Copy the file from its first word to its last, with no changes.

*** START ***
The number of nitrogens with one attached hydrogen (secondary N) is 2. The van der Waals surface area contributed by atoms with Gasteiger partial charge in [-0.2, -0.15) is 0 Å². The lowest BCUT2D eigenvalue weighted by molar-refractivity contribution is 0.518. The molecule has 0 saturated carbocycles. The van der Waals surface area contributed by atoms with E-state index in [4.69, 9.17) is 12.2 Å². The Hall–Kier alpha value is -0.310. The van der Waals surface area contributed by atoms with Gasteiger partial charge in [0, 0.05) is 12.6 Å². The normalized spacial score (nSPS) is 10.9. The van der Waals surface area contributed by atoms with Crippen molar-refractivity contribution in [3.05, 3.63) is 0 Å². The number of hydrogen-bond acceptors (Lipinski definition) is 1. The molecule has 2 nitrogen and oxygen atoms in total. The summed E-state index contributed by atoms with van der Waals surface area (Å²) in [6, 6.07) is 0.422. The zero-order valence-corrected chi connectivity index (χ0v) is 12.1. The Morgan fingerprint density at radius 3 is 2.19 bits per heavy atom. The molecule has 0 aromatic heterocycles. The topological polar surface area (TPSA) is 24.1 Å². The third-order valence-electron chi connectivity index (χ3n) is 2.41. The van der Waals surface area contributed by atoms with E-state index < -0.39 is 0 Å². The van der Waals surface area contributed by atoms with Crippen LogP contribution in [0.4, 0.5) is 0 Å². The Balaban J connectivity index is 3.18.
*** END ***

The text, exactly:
The number of nitrogens with one attached hydrogen (secondary N) is 2. The van der Waals surface area contributed by atoms with Gasteiger partial charge in [-0.2, -0.15) is 0 Å². The lowest BCUT2D eigenvalue weighted by molar-refractivity contribution is 0.518. The molecule has 0 saturated carbocycles. The van der Waals surface area contributed by atoms with E-state index in [4.69, 9.17) is 12.2 Å². The Hall–Kier alpha value is -0.310. The van der Waals surface area contributed by atoms with Gasteiger partial charge in [0, 0.05) is 12.6 Å². The normalized spacial score (nSPS) is 10.9. The van der Waals surface area contributed by atoms with Crippen molar-refractivity contribution in [3.05, 3.63) is 0 Å². The number of hydrogen-bond acceptors (Lipinski definition) is 1. The molecule has 2 nitrogen and oxygen atoms in total. The summed E-state index contributed by atoms with van der Waals surface area (Å²) in [6, 6.07) is 0.422. The zero-order valence-corrected chi connectivity index (χ0v) is 12.1. The Morgan fingerprint density at radius 3 is 2.19 bits per heavy atom. The molecule has 0 aromatic heterocycles. The topological polar surface area (TPSA) is 24.1 Å². The third-order valence-electron chi connectivity index (χ3n) is 2.41. The van der Waals surface area contributed by atoms with E-state index < -0.39 is 0 Å². The van der Waals surface area contributed by atoms with Crippen LogP contribution in [0.4, 0.5) is 0 Å². The Balaban J connectivity index is 3.18.